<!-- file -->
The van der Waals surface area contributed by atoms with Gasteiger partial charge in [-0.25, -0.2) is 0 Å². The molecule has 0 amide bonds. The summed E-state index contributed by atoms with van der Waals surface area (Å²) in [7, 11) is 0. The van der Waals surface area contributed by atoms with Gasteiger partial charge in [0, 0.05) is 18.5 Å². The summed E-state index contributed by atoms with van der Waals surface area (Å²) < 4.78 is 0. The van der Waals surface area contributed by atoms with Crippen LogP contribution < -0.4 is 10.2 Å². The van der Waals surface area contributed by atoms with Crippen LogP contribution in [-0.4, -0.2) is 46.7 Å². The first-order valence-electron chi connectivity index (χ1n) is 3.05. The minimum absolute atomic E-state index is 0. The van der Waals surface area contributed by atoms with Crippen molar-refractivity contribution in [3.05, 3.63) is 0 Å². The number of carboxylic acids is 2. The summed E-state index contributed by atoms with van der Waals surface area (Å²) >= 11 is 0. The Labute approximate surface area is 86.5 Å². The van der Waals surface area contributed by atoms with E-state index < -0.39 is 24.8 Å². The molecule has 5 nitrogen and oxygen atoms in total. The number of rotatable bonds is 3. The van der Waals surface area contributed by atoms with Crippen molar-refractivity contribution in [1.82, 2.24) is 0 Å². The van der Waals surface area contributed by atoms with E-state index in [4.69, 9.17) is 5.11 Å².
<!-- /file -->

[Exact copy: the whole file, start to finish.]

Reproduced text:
The van der Waals surface area contributed by atoms with Gasteiger partial charge in [-0.25, -0.2) is 0 Å². The molecule has 0 amide bonds. The summed E-state index contributed by atoms with van der Waals surface area (Å²) in [7, 11) is 0. The van der Waals surface area contributed by atoms with Gasteiger partial charge in [0, 0.05) is 18.5 Å². The summed E-state index contributed by atoms with van der Waals surface area (Å²) < 4.78 is 0. The van der Waals surface area contributed by atoms with Crippen LogP contribution < -0.4 is 10.2 Å². The van der Waals surface area contributed by atoms with Crippen LogP contribution in [-0.4, -0.2) is 46.7 Å². The first-order valence-electron chi connectivity index (χ1n) is 3.05. The minimum absolute atomic E-state index is 0. The van der Waals surface area contributed by atoms with Crippen molar-refractivity contribution in [3.05, 3.63) is 0 Å². The number of carboxylic acids is 2. The summed E-state index contributed by atoms with van der Waals surface area (Å²) >= 11 is 0. The Labute approximate surface area is 86.5 Å². The van der Waals surface area contributed by atoms with E-state index < -0.39 is 24.8 Å². The molecule has 5 nitrogen and oxygen atoms in total. The number of rotatable bonds is 3. The van der Waals surface area contributed by atoms with Crippen molar-refractivity contribution in [1.82, 2.24) is 0 Å². The van der Waals surface area contributed by atoms with E-state index in [4.69, 9.17) is 5.11 Å².